Yea, I was called to the principal's office today. I was sure I was going to be in so much trouble. You know how much that sucks.
A parent had complained about a book his teen had borrowed from my classroom. I had warned the student that it had swearing in it, and the parent took a lot of offense about the inappropriateness of the book. So, I've probably screwed up on a lot of levels. The book did find its way on the onto the most recent ALA's list of Best Books for Young Adults--on the Top 10 List. It happens to also be one of several books kicking around my room that I learned about at the Renaissance Conference during a session on books for reluctant readers.
But perhaps it should not have found its way to my classroom. A lot of surprising, most likely controversial books, have found their way into the classroom this year, but they are entering through the hands of students. Part of me wonders if I forget that my students are only 8th graders, even though they are often quite mature in their thoughts and reading. And part of me wonders if teens are way too jaded these days, and if we aren't all becoming that way. And part of me wonders if there could ever be a book that someone would not take offense to. I've been down this road before, but it's been a few years, and those books were widely known "classics" that I was teaching in my classroom, as opposed to just some books hanging around for personal reading. I'm not sure it's different. I don't have my justification for having the book around, though. (As opposed to a book that I teach and I plan a justification--just in case.)
I don't know. I do feel awful because this book has caused a lot of stress in a family. No, I'm not in the business of corrupting kids. In fact, I put on my lily-white persona in the classroom to try to steer kids away from what they can't avoid anyway. I totally respect the parent for being concerned and monitoring what his kids are reading. I even told my student this. "Your dad is trying to be a good dad. Not everyone has one of those." The parent keeps close tabs on his kids, but it's a huge contributing factor to the quality of the student, too. He's a really great kid! Anyway, I wouldn't exactly call this situation censorship. The parent he's doing what he feels is the right thing for his family. We need some more of that in our society!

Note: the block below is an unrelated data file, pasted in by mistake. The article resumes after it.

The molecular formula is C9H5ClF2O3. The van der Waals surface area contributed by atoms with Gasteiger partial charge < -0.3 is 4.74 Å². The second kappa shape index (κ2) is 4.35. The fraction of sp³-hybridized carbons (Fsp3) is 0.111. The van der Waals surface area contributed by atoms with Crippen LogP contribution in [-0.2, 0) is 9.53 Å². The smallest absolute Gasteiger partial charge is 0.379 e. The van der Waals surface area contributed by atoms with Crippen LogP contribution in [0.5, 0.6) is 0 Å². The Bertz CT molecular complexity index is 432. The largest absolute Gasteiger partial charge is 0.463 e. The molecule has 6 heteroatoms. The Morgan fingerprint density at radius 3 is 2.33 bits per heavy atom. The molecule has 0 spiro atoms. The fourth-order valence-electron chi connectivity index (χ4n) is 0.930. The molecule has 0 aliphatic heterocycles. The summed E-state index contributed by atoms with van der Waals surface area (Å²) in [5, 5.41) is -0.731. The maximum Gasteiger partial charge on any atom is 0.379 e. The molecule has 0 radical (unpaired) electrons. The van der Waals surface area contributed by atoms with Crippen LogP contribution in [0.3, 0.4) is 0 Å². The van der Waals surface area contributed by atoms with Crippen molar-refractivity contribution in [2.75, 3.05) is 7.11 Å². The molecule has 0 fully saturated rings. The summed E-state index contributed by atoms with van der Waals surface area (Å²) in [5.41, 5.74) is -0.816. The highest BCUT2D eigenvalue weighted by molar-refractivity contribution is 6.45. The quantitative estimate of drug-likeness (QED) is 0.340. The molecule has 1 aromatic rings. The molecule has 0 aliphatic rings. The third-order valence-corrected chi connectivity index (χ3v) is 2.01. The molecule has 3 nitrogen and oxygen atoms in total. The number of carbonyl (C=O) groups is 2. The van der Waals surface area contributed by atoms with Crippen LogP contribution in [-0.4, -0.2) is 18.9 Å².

(Oh a side note, this has me wondering if I will ever tell my children they cannot read certain books. I think I'm forming my ideas--make it a later post.)
This has been very stressful. Of course I'm feeling weird and unsettled. And even more exhausted.
And how did my punishment go?
My principal was really good about it. I was expecting something terrible (her approval rating low these days), but she was quite kind, fair, and supportive. Actually, she has always been that way with me, but I do try to stay out of trouble. Of course, I have a new game plan, a little talking to (but not harshly) about attempting to monitor better (my principal acknowledges that we can't know everything), and this has been "chalked up as a learning experience."
And I get to add this to my list of things to do to Cover My Ass (CMA) on a daily basis.